Daily briefs of the top news stories impacting Christians around the world.
In today's edition:
- Church Leaders Call for Prayer for Sudanese Elections
- Ugandan Primate 'Resigns' from Key Anglican Body
- Malatya Trial Sentencing Soon to Come
- Vatican Orders Bishops to Report Charges to Police
Church Leaders Call for Prayer for Sudanese Elections
ASSIST News Service reports that Christian leaders are urging believers worldwide to pray for Sudan's three-day elections, which began Sunday and conclude today. According to the World Evangelical Alliance (WEA), these elections are crucial to the fulfillment of the Comprehensive Peace Agreement (CPA). The CPA, signed in 2005 between the predominantly Islamic North and the Christian and Animist South, brought an end to civil war that first begun in 1955. According to WEA, "The build up to the elections has been marred by allegations of vote rigging by the Northern Government and continued unrest in the Darfur region. This has resulted in many opposition parties withdrawing for the election in protest and the European Union has removed its Election Monitors from Darfur due to safety concerns. These problems have led many to say that next week's elections will not be free and fair."
Ugandan Primate 'Resigns' from Key Anglican Body
Religion News Service reports that Archbishop Henry Orombi of Uganda has reportedly resigned from the standing committee of the Anglican Communion. The archbishop cited the election of a lesbian bishop by the Episcopal Church as part of an unacceptable "revisionist theology". At the same time, Orombi called for an urgent meeting of the primates, or senior bishops, of the Anglican Communion without their colleagues from the U.S. and Canada, "and with an agenda set by the participants themselves." His announcement was made in an April 9 letter to the Archbishop of Canterbury, Rowan Williams. His resignation is the second this year, following Archbishop Mouneer Anis of Jerusalem and the Middle East in February. The standing committee, which functions as an executive body, consists of 14 members of the Anglican Communion. The committee includes the Episcopal Church primate and other members of the Episcopal Church.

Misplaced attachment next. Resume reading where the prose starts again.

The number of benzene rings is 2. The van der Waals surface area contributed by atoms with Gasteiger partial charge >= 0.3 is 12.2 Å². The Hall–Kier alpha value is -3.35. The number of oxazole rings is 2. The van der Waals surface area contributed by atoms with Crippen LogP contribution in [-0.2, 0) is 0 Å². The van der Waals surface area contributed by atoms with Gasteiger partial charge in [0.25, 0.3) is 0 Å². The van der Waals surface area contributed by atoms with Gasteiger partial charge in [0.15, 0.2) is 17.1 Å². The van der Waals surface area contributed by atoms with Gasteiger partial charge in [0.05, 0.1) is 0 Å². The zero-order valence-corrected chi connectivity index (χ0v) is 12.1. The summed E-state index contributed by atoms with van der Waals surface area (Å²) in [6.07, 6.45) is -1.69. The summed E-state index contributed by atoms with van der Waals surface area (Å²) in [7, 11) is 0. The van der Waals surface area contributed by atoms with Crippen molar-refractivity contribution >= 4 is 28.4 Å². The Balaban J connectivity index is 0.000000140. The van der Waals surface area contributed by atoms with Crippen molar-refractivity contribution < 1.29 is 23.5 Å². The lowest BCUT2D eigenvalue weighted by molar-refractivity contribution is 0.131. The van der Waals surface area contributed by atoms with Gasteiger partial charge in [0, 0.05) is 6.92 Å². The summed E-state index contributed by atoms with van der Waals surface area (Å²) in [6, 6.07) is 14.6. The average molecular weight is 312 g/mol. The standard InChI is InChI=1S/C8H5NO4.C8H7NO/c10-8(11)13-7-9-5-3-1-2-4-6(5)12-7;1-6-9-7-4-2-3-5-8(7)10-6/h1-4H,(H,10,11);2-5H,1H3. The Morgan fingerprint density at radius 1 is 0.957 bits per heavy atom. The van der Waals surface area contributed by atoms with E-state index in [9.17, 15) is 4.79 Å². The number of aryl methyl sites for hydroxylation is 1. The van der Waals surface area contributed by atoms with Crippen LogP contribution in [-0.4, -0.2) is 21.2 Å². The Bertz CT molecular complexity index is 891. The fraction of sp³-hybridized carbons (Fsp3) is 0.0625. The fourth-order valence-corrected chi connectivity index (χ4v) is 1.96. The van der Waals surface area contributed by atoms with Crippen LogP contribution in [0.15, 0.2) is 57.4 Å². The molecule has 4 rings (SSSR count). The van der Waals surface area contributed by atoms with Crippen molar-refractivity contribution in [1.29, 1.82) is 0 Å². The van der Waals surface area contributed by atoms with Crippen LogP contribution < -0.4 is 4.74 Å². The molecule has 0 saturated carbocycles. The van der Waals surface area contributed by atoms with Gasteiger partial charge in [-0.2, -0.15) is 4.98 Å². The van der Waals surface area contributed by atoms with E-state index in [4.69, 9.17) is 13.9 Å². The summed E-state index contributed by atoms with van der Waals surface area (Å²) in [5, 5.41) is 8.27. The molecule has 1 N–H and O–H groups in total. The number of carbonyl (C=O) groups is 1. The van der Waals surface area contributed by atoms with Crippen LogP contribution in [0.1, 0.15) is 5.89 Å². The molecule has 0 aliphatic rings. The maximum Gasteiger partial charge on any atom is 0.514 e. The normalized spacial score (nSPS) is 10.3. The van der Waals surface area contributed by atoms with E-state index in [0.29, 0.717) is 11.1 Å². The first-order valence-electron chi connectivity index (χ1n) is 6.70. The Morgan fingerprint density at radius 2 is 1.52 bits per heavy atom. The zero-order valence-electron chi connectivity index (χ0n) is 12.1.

Malatya Trial Sentencing Soon to Come
Mission News Network reports that the suspects in the murder of three Christians in Turkey may soon be sentenced. Salih Guler, Cuma Ozdemir, Hamit Ceker and Abuzer Yildirim allegedly killed the men as part of a larger plot in Malatya three years ago. "All of us in the Christian church are praying that not only will justice be served here, but that, in the course of this, these young men who perpetrated these crimes will find the hope and the forgiveness that comes through the Gospel of Jesus Christ," says Rody Rodeheaver of I.N. Network. "One of the things that has emerged from this is a global day of prayer for Turkey, which was started a year ago to commemorate the deaths of these young men. But it has been broadened to call attention to the fact that God is at work in Turkey through His church."
Vatican Orders Bishops to Report Charges to Police
Religion News Service reports that the Vatican yesterday published an on-line guide to its disciplinary procedures in processing cases of sexually abusive priests, reiterating a mandate to cooperate with local civil authorities. Running less than 700 words in length, the guide is intended for lay people and non-specialists in church law. Based on a 2001 decree by Pope John Paul II, it explains in ordinary language the rules followed by church officials, both at the local level and at the Vatican, in investigating and punishing cases of sex abuse. According to the guide, the "local diocese investigates every allegation of sexual abuse of a minor by a cleric," and refers every allegation with a "semblance of truth" to the Vatican's doctrinal office, which since 2001 has had global jurisdiction over cases of pedophile priests.